The Red Devils lined up for the swinging gate to start their next possession at the Jacksonville 39-yard line. With Avery Wells wide open in the flat, Hickingbotham launched deep to Crudup, who was covered by five North Pulaski defenders. Cedric Handley intercepted the pass for the Falcons to give them the ball at the 46-yard line.

Jacksonville defensive back Robert Knowlin returned the favor one play later as he intercepted Falcon quarterback Doug Gates and returned the ball to the NP 40.

The game ended with the Red Devils still on the attack as Crudup caught a Hickingbotham pass and plowed his way to the 9-yard line before being brought down just as the half expired.

SPORTS STORY >> Cabot sends seniors off with forceful win

Leader sports editor

Senior night was a night to remember for the four 12th-graders on the Cabot volleyball team. The Lady Panthers not only won their second consecutive match on Tuesday, but also won the fifth out of their last six, and did it against one of the best teams on their schedule, Lake Hamilton. The Lady Wolves came into the match 11-6 overall after finishing tied for second in the 7A/6A South conference. They left 11-7 after seeing Cabot erase a 1-0 deficit to win the last three games consecutively. Scores in the match were 15-25, 25-17, 25-22, 25-22.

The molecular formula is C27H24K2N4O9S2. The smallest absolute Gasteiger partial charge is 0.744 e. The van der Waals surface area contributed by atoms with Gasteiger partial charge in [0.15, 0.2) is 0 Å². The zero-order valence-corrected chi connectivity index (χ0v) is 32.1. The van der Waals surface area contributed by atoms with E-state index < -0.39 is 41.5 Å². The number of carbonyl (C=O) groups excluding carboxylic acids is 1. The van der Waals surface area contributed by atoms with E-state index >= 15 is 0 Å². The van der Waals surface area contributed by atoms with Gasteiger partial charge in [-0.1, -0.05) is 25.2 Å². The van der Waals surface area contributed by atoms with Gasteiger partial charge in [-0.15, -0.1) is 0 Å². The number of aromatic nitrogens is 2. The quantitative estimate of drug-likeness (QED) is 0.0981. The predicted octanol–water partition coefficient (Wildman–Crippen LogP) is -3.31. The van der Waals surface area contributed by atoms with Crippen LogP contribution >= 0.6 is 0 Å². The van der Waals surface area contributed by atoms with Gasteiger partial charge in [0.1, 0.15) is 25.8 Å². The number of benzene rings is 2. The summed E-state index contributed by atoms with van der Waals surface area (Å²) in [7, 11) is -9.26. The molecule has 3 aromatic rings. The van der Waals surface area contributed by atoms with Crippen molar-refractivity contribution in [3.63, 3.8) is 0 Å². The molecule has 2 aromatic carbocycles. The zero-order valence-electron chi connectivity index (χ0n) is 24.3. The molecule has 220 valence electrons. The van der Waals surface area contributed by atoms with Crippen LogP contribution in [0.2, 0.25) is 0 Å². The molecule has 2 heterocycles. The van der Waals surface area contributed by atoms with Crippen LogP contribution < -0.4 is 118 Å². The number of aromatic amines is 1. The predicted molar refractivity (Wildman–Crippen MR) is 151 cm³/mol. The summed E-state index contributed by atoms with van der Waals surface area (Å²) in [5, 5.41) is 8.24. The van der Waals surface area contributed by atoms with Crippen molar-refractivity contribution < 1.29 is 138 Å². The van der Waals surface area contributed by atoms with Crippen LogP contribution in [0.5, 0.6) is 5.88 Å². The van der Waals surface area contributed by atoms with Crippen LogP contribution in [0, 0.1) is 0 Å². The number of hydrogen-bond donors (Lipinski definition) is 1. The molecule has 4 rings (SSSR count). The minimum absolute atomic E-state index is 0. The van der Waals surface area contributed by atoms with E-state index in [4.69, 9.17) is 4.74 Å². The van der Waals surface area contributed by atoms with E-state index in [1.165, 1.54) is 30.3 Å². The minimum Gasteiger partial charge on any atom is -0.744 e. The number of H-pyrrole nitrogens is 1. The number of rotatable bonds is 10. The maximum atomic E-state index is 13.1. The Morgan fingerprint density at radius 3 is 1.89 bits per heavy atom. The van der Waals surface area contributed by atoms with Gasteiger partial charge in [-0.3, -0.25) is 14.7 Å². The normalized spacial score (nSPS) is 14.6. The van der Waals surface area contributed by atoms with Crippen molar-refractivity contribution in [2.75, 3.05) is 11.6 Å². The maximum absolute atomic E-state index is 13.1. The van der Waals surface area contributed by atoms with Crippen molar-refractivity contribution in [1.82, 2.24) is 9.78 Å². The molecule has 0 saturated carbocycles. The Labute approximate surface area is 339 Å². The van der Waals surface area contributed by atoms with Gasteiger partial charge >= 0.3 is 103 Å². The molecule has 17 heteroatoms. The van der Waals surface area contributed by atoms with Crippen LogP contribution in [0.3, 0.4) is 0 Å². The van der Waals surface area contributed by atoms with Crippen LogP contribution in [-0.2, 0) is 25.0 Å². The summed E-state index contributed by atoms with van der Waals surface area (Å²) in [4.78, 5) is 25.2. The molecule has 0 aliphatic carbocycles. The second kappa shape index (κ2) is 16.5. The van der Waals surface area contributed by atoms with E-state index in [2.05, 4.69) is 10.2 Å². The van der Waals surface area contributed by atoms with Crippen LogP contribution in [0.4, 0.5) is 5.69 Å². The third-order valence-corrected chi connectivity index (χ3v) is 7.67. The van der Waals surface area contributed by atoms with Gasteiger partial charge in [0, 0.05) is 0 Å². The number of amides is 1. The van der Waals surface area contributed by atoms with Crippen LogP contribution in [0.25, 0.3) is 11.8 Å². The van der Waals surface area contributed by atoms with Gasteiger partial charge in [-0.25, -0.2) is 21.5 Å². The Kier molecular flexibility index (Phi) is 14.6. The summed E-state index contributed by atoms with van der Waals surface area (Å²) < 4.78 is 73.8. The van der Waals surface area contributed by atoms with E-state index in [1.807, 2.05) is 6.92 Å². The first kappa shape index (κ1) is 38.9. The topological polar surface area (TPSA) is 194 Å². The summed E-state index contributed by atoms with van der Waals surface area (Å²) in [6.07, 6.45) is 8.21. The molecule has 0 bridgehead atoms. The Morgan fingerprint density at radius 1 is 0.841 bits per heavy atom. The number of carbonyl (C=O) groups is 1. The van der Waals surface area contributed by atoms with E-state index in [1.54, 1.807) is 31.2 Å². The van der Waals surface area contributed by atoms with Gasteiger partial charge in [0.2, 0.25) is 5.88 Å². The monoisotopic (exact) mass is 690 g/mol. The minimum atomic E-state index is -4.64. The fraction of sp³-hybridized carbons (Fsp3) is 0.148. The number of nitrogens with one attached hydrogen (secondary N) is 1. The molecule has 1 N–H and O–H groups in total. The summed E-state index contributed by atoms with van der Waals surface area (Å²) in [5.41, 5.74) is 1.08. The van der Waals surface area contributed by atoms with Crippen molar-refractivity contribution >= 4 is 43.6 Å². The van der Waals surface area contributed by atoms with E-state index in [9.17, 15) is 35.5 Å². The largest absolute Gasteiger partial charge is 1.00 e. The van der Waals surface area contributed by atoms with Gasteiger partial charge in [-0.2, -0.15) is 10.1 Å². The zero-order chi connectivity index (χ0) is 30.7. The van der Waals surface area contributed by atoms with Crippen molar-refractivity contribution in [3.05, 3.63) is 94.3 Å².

“There’s no doubt Lake Hamilton is one of the best teams we’ve beaten,” Cabot coach DeAnna Campbell said. “They have everything. They’re tall, good middle and outside play, good defense, good passing. We played one of our best games all year.”

Leading the way for Cabot was senior libero Hannah Montgomery, who turned in one of the best performances of her career. She finished with 16 digs and eight points on serve. She also had one ace, a perfectly placed serve that landed right on the back line to end an exciting third game at 25-22 and give the Lady Panthers a 2-1 lead in the match.

“Hannah was just on fire,” Campbell said. “She’s one of only four seniors and it was so great to see her perform like that in her last home game and give an effort like that. She’s one of those players that gives everything she’s got in every game, but she was making some really great reads and getting to a lot of strong hits that I don’t think Lake Hamilton was used to seeing kept in play.”